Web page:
continuous performance test of brain damage. Journal of Consulting Psychology, 20(5), 343-351.
Salamon, E., Bernstein, S. R., Kim, S. A., Kim, M., & Stefano, G. B. (2003). The effects of auditory perception and musical preference on anxiety in naive human subjects. Medical Science Monitor, 9(9), 396-399.
Scheier, M. F., Carver, C. S., & Bridges, M. W. (1994). Distinguishing optimism from neuroticism (and trait-anxiety, self-mastery, and self-esteem): A re-evaluation of the Life Orientation Test. Journal of Personality and Social Psychology, 67, 1063-1078. Vere, C. C., Streba, C. T., Streba, L. M., Ionescu, A. G., & Sima, F. (2009). Psychosocial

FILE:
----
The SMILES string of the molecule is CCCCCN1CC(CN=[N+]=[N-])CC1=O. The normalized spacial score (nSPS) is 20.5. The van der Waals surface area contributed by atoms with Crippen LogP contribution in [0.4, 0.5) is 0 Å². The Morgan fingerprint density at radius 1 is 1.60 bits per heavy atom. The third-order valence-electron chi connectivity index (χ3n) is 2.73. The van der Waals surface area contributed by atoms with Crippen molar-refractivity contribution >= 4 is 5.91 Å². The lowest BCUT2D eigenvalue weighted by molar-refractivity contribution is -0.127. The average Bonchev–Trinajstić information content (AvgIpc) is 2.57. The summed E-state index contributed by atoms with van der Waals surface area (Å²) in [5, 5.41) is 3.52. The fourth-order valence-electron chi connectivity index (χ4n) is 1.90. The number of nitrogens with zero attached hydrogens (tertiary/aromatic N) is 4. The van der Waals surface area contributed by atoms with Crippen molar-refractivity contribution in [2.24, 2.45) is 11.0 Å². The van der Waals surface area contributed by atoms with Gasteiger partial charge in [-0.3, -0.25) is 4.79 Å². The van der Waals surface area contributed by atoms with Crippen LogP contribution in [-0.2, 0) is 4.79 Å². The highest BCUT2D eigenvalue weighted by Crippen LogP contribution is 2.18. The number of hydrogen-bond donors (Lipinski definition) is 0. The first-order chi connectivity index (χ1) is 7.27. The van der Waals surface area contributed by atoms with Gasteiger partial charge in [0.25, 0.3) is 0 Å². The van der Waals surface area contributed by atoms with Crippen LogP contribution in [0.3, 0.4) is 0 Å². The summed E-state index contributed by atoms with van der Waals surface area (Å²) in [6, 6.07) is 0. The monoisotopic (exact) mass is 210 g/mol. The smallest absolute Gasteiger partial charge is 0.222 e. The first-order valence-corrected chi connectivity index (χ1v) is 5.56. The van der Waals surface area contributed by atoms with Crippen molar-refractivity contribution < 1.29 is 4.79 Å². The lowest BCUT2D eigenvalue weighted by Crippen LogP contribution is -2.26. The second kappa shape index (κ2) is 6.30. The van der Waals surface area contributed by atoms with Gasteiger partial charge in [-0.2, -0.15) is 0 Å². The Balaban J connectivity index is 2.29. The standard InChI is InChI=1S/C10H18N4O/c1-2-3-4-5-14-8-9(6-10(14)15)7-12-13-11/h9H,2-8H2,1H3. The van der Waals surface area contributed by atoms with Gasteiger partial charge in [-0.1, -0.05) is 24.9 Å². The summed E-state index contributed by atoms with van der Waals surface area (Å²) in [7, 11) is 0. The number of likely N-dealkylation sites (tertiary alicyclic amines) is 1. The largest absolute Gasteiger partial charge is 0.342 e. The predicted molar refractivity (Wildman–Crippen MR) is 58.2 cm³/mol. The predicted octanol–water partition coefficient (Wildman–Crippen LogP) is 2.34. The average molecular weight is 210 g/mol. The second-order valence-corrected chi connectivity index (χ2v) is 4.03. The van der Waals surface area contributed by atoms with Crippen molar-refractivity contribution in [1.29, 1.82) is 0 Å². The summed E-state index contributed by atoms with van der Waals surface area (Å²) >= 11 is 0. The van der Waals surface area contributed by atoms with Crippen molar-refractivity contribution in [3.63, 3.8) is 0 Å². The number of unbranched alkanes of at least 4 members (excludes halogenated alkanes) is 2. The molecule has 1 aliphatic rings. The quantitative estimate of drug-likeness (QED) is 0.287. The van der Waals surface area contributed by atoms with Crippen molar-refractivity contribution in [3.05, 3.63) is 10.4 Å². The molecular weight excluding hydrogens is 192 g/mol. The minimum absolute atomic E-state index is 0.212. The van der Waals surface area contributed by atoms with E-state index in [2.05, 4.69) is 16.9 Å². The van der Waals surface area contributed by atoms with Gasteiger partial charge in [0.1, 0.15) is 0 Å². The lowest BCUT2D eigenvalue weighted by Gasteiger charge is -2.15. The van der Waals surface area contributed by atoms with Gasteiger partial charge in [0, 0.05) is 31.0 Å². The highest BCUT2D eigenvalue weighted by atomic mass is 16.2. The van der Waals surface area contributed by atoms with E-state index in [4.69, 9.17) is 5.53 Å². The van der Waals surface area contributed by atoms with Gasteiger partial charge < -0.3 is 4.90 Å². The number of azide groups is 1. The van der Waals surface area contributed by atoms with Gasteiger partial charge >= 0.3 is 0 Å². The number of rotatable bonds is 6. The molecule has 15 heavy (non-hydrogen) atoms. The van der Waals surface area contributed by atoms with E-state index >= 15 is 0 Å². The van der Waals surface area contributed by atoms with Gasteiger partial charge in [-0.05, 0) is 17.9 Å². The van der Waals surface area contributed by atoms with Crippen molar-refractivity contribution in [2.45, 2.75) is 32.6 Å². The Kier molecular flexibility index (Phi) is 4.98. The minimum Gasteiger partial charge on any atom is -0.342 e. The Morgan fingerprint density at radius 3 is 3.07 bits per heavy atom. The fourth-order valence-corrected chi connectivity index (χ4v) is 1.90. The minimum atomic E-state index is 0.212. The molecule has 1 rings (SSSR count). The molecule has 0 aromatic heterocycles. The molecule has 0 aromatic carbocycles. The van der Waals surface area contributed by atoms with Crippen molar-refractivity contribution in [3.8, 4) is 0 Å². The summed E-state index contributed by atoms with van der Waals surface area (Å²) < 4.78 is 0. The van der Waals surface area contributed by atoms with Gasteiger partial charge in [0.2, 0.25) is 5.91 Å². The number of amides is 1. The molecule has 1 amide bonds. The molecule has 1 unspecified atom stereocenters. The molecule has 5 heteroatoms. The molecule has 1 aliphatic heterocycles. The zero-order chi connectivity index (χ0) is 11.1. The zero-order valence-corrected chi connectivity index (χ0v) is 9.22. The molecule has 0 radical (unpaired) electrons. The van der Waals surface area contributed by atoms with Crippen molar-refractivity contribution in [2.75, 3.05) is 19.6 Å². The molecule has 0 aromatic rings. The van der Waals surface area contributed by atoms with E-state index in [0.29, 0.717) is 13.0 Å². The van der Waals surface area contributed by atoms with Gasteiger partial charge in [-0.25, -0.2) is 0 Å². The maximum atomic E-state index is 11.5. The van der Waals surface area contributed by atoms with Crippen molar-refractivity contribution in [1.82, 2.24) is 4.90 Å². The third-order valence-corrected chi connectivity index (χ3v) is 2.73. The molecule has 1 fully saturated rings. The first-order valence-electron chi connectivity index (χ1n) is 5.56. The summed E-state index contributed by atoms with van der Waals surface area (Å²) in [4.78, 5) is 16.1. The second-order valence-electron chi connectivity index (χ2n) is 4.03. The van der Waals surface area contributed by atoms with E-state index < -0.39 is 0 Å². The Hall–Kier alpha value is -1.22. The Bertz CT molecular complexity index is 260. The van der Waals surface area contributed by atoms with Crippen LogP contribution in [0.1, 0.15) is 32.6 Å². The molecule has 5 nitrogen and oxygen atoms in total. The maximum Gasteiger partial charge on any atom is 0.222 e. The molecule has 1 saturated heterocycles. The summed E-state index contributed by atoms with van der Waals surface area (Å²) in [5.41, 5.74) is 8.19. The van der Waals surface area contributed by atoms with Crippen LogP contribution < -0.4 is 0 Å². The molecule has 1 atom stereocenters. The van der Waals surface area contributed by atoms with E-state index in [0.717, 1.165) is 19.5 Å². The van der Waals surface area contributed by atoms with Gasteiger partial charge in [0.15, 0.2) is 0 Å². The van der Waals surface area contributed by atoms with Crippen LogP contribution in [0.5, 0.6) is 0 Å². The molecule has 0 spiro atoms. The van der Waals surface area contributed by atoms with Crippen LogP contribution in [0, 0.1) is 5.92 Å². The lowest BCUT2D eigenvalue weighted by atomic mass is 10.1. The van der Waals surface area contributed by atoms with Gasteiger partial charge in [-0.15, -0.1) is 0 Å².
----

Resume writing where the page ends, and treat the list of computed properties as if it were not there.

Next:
PeriAnesthesia Nursing, 25(4), 226-232.
Wechsler, D. (2003). The Wechsler Intelligence Scale – Fourth Edition. The Psychological Corporation, San Antonio, TX (2003).
Yehuda, N. (2011). Music and stress. Journal of Adult Development 18, 85-94.